and oil and growing revenues from tourism stimulated 
growth in the 1970s, but an emphasis on protectionism and 
import substitution led to inefficiencies.  Tunisia 
received considerable economic assistance during this 
period from the United States and European and Arab 

Late in 1985, commodity prices and tourism revenues fell, 
and harvests were poor.  Workers' remittances fell when 
Libya expelled 32,000 Tunisian workers.  An overvalued 
dinar and a growing foreign debt sparked a foreign 
exchange crisis.  In 1986, the government launched a 
structural adjustment program to liberalize prices, 
reduce tariffs, and reorient Tunisia toward a market 

Tunisia's economic reform program has been lauded as a 
model by international financial institutions.  The 
government has liberalized prices, reduced tariffs, 
lowered debt-service-to-exports and debt-to-GDP ratios, 
and extended the average maturity of its $9 billion 
foreign debt.  Structural adjustment brought additional 
lending from the World Bank and other Western creditors.  
In 1990, Tunisia acceded to the General Agreements on 
Tariffs and Trade (GATT).  The government also has 
privatized about 32 state-owned enterprises.

Unemployment continues to plague Tunisia's economy and is 
aggravated by a rapidly growing work force.  An estimated 
60% of the population is under the age of 25.  
Officially, 16% of the Tunisian work force is unemployed, 
but an estimated 50% of workers are unemployed or 

In 1992, Tunisia reentered the private international 
capital market for the first time in six years, securing 
a $10-million line of credit for balance of payments 
support.  An emerging stock exchange offers investors 
opportunities.  Recent oil and natural gas discoveries 
have put off until the 21st century Tunisia's becoming a 
net energy importer.  Still, difficult economic reforms 
need to be made, including further reductions in tariffs 
and subsidies.

The Tunisian Government adopted a unified investment code 
in 1993 to attract foreign capital.  More than 600 
export-oriented joint venture firms operate in Tunisia to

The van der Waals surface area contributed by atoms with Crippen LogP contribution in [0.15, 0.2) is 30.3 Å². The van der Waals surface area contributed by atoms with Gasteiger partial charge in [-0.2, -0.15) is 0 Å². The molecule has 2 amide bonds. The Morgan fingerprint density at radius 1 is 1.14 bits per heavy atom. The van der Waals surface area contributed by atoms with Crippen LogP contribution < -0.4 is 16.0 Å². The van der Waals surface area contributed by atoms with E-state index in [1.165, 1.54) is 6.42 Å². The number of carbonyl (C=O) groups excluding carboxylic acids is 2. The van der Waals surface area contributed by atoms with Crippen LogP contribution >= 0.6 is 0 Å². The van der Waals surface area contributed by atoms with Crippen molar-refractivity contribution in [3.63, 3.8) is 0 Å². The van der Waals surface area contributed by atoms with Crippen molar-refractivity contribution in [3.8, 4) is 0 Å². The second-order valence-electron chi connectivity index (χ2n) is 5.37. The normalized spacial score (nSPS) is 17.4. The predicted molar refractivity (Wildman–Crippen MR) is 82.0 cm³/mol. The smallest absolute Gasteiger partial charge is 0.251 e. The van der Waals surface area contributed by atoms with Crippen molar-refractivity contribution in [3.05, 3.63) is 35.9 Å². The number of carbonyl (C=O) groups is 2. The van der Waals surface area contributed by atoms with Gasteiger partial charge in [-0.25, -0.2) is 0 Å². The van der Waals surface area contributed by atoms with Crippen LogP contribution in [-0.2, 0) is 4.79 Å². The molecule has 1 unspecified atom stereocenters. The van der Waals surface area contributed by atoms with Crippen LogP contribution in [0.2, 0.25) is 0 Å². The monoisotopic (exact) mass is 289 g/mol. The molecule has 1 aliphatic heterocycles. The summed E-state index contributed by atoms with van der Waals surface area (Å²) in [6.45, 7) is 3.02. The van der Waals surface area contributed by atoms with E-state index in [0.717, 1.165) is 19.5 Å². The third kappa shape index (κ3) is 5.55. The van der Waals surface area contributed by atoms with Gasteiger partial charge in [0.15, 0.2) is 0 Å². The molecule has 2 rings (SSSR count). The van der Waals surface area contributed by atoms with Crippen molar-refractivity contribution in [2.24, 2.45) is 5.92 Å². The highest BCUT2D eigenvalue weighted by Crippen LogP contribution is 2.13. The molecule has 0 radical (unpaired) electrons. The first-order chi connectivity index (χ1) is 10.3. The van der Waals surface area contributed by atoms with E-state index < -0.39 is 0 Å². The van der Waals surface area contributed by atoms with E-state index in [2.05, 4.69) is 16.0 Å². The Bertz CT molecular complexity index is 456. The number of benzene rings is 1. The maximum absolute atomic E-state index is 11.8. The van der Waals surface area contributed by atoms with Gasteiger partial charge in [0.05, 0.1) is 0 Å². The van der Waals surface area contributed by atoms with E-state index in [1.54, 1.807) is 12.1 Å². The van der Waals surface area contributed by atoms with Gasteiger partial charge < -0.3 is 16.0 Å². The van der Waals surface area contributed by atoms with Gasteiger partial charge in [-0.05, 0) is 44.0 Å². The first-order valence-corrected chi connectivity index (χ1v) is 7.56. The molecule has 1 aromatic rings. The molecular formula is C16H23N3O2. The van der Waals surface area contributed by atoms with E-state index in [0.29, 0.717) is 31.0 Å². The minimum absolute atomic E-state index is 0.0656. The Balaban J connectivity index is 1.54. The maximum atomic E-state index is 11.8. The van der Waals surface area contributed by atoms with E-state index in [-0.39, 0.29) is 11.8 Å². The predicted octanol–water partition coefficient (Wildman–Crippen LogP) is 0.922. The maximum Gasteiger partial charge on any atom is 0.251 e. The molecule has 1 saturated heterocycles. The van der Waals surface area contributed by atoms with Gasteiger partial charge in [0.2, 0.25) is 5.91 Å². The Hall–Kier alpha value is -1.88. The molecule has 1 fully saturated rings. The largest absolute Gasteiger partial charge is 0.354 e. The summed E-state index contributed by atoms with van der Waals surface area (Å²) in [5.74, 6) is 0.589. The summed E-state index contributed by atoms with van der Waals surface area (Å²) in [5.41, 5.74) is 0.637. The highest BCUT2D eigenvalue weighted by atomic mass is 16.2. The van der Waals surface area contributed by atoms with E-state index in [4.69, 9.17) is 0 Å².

take advantage of relatively low labor costs and 
preferential access to nearby European markets.  Economic 
links are closest with European countries, which dominate 
Tunisia's trade.  Tunisia seeks continued preferential 
trade agreements with European countries.  In 1993, 
Tunisia made the dinar convertible for trade 

President Bourguiba took a non-aligned stance but 
emphasized close relations with Europe and the United 
States.  President Ben Ali aims to increase relations 
with Arab and African nations while maintaining those 
with the West.

Tunisia served as the headquarters of the Arab League 
from 1979 to 1990 and has hosted the Palestine Liberation 
Organization's (PLO) headquarters since 1982.  Since the 
signing of the Israeli-PLO Accord in September 1993, the 
PLO Executive Committee has relocated to Jericho while 
the Political Department remains in Tunis.  Tunisia 
consistently has played a moderating role in the 
negotiations for a comprehensive Middle East peace.  In 
1993, Tunisia was the first Arab country to host an 
official Israeli delegation as part of the Middle East 
peace process.  Israeli citizens of Tunisian descent may 
travel to Tunisia on their Israeli passport.

Wedged between Algeria and Libya, Tunisia has had 
strained relations at times with its neighbors.  Tunisia 
and Algeria resolved a long-standing border dispute in 
1993 and have cooperated in the construction of a natural 
gas pipeline through Tunisia that connects Algeria to 

Tunisia's relations with Libya have been erratic since 
Tunisia annulled a brief agreement to form a union in 
1974.  Diplomatic relations were broken in 1976 but 
restored in 1977.  Relations deteriorated again in 1980, 
when Libyan-trained rebels attempted to seize the town of 
Gafsa.  In 1982, the International Court of Justice ruled 
in Libya's favor in the partition of the oil-rich 
continental shelf it shares with Tunisia.  Libya's 1985 
expulsion of Tunisian workers and military threats led 
Tunisia to sever relations.  Relations were normalized 
again in 1987 but continue to be strained.

Tunisia has supported the development of the Arab Maghreb 
Union (UMA) along with Algeria, Morocco, Mauritania, and